VENICE, CA -- The Venice Art Crawl, the third Thursday of every month, is a lively tour of art galleries in Venice, California. Located against the sometimes shocking—but always exciting—artistic backdrop of the eclectic boardwalk, a variety of vibrant art work (as seen in Photo 1) is on display.
Venice Beach has everything you could imagine: public walls for graffiti artists, a skateboard park, the Muscle Beach outdoor gym, basketball and tennis courts, bike paths, street vendors, buskers, henna tattoos, the scent of wafting incense, and, of course, sun and sand.
This strange, circus-like atmosphere started more than 100 years ago when Abbot Kinney built Venice of America. It included canals and gondolas, a pier with amusement park rides, a dance hall, musicians, fireworks, publicity stunts, beauty contests, Mardi Gras, and a variety of side show performers—a tradition that continues today.
Art is a staple of the area (as seen in Photo 2), with many artisans promoting their wares in the open-air market of Ocean Front. One painter there, Gary Soszynski, notes, “I’ve been showing on the Venice boardwalk since I got here from New York, mid-town Manhattan, in 1977.” His work is all about perseverance. “Paint every day; that’s what you have to do,” Soszynski advises. “Each painting is a lesson.”
The Venice Art Crawl, which celebrated its one year anniversary in August 2011, wends its way through about two dozen galleries, tucked away in backrooms of restaurants, in a hotel driveway, on the main drag (Windward Avenue), and even on the patio of a private apartment. Styles range from photographic realism to colorfully abstract (as seen in Photo 3) and from mixed media to found objects.
One recent Crawl focused on the green trend. Topics included eco-conscious art, repurposed materials, as well as landscapes and nature scenes. Below is a synopsis of some of the work featured in the eco-Crawl.
The Canal Club Restaurant and Bar
The Canal Club’s show, titled Evergreen, promoted several artists.
* Photographer David Zentz, whose works included “Rainbow at Medicino” and “Grasshopper,” signed ink jets on hahnamuhle.
* Photographer John Chapple showed “Oregon Mist” and other snowscapes and greenscapes.
* Cerraeh “The Dutchess” Laykin, photographer and artist, displayed her “Aphrodesia! Exploring the Sexy Side of Food” series, which consists of “erotic portraits” of organic fruits and vegetables, fresh from farmer’s markets and straight from the tree. Works included “Ouch” and “Prick,” both on archival metallic c-print. “[Metallic paper] gives it an extra richness, depth, quality, and really bright colors—makes the artwork really pop,” says Laykin.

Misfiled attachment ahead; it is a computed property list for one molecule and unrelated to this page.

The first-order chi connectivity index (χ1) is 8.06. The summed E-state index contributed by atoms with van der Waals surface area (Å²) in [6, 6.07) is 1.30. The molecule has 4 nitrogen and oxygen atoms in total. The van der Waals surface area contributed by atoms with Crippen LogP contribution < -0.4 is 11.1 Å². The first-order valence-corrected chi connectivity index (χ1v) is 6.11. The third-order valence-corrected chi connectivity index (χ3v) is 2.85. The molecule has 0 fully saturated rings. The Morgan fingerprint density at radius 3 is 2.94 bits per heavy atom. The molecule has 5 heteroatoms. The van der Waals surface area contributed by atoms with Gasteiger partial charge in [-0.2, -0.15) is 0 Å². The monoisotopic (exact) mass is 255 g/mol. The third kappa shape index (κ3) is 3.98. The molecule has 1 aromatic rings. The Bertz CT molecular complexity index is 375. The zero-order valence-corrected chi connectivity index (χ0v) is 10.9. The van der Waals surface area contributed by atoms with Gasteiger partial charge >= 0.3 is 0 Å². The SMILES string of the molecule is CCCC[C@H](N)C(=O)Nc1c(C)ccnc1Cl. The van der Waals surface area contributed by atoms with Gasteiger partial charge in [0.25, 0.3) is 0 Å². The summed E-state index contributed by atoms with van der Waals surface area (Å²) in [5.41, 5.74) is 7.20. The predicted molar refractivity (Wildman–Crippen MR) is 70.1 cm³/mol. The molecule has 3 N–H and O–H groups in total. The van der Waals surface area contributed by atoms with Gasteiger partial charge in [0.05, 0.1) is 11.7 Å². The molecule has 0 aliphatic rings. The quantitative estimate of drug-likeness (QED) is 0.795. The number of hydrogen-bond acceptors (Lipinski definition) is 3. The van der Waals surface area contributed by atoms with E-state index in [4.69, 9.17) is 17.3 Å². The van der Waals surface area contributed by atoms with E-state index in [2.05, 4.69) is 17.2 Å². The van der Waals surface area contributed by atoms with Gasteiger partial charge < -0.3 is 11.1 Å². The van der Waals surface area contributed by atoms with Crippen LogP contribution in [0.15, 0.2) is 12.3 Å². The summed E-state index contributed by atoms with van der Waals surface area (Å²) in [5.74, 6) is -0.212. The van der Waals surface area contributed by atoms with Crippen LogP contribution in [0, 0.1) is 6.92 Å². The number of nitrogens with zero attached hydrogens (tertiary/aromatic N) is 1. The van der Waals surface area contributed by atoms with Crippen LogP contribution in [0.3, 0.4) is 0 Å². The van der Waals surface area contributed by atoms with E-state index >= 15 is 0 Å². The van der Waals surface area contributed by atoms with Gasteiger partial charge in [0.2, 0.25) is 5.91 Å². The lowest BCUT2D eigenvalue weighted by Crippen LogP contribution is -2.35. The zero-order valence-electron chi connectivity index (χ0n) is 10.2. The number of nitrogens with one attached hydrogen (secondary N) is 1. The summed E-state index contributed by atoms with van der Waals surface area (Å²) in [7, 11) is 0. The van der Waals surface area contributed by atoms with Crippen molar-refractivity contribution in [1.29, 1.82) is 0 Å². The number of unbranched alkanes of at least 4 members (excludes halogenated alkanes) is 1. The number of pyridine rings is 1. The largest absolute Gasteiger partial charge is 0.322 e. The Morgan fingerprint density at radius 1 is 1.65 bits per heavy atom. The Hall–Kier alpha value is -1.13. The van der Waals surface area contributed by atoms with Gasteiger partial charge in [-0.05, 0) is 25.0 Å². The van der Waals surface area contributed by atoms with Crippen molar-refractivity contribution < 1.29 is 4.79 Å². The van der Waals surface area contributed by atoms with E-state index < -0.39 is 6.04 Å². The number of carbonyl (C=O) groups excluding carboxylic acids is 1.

* Marioe (his street art handle) brought his street art indoors using recycled materials as canvas (namely doors and table tops, reclaimed from the trash heap). He cleans up the hard edges with bondo, then applies gesso as the underpainting, and finally applies acrylic spray paint. Several works—“Muriatic,” “Conductor,” and “Symbiotic”—utilized circuit boards. Some were twisted and folded into shape; others had gears affixed to them. Another installation of two vacuums, a toaster, and old-style pink hair dryer, made use of recycled materials.
The C.A.V.E. Gallery
In the backroom of the James’ Beach restaurant, C.A.V.E. presented Go Green.
* Walt Hall’s collection “Fenceposts for a Better Tomorrow,” was inspired by sustainable living.
* The “Danger Dogs from Nepal” included several 1' x 1' synthetic enamel on metal. For these works, A. Michelle Page travels Nepal, armed with pictures of dogs that people have sent her, and gets Nepalese artists to produce signboards featuring the dogs (as seen in Photo 4). The dog owners don’t have to pay anything upfront, but if they like the renditions, they can buy them for about $250 each.
In addition, Sunny Bak Studio showed My Dead Dog, A Irish Wake for Louisiana the Bayou Dog
The Erwin Hotel
The porte-cochere (carriage porch) of the Erwin had comfy couches for lounging, a live DJ, and refreshment center.
* Betzy Enzensberger, who looks to interior design trends as a reference, translated what she’s seen this season into some thread work and abstract acrylic on canvas.
* Venice Arts, an art mentoring and education program in which local youth get to work with professional artists, showed several works from their current youth program “picturing health.”
H+R Townhouse Gallery
Located on Windward Avenue, H + R had a DJ spinning and featured “live printing,” utilizing a circular array of screens for print work.
* Mago (which means “wizard” in Spanish) had several abstract works on display, including “Rough Gold,” a 4' x 4' painting of gold flake and gold iridescent paint on canvas, and “Saturn,” a 24" x 18" work using pen, acrylic, and aerosol on canvas. Other materials used included sumi ink and latex paint.
The Venice Art Crawl officially takes place from 6:00 p.m. to 10:00 p.m. every third Thursday of the month. The galleries participating in the event rotate regularly.
Look for large yellow or orange banners with the VAC logo. More detailed information is available online.
The event is bike-friendly, and skateboards also shuttle between venues. Metered street parking is available in limited quantities. There are several paid parking lots in the area, which vary in price, depending on the season and their distance from the beach. _________
Photos Courtesy Of Kristine Green
By: Kristine Green
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